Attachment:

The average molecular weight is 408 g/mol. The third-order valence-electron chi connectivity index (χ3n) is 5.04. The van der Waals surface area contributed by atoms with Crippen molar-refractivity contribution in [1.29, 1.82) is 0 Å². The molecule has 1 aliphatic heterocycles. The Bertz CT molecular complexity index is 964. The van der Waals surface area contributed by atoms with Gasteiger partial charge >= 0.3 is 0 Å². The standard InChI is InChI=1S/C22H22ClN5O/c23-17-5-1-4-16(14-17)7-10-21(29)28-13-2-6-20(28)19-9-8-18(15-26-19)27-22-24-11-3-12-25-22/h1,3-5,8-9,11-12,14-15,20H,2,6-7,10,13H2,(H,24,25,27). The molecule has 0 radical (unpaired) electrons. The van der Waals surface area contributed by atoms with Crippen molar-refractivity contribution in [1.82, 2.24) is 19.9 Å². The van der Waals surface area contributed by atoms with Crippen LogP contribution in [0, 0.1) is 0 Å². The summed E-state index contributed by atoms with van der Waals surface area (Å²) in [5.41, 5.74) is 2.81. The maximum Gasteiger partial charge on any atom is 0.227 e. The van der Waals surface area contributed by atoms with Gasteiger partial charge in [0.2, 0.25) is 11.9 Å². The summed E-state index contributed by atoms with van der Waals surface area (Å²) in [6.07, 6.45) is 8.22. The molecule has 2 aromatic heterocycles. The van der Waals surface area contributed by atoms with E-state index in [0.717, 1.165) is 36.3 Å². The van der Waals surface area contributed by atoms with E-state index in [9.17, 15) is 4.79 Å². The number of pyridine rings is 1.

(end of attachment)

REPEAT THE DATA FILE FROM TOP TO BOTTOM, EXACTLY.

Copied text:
The average molecular weight is 408 g/mol. The third-order valence-electron chi connectivity index (χ3n) is 5.04. The van der Waals surface area contributed by atoms with Crippen molar-refractivity contribution in [1.29, 1.82) is 0 Å². The molecule has 1 aliphatic heterocycles. The Bertz CT molecular complexity index is 964. The van der Waals surface area contributed by atoms with Gasteiger partial charge >= 0.3 is 0 Å². The standard InChI is InChI=1S/C22H22ClN5O/c23-17-5-1-4-16(14-17)7-10-21(29)28-13-2-6-20(28)19-9-8-18(15-26-19)27-22-24-11-3-12-25-22/h1,3-5,8-9,11-12,14-15,20H,2,6-7,10,13H2,(H,24,25,27). The molecule has 0 radical (unpaired) electrons. The van der Waals surface area contributed by atoms with Crippen molar-refractivity contribution in [1.82, 2.24) is 19.9 Å². The van der Waals surface area contributed by atoms with Crippen LogP contribution in [0, 0.1) is 0 Å². The summed E-state index contributed by atoms with van der Waals surface area (Å²) in [5.41, 5.74) is 2.81. The maximum Gasteiger partial charge on any atom is 0.227 e. The van der Waals surface area contributed by atoms with Gasteiger partial charge in [0.2, 0.25) is 11.9 Å². The summed E-state index contributed by atoms with van der Waals surface area (Å²) in [6.07, 6.45) is 8.22. The molecule has 2 aromatic heterocycles. The van der Waals surface area contributed by atoms with E-state index in [0.717, 1.165) is 36.3 Å². The van der Waals surface area contributed by atoms with E-state index in [9.17, 15) is 4.79 Å². The number of pyridine rings is 1.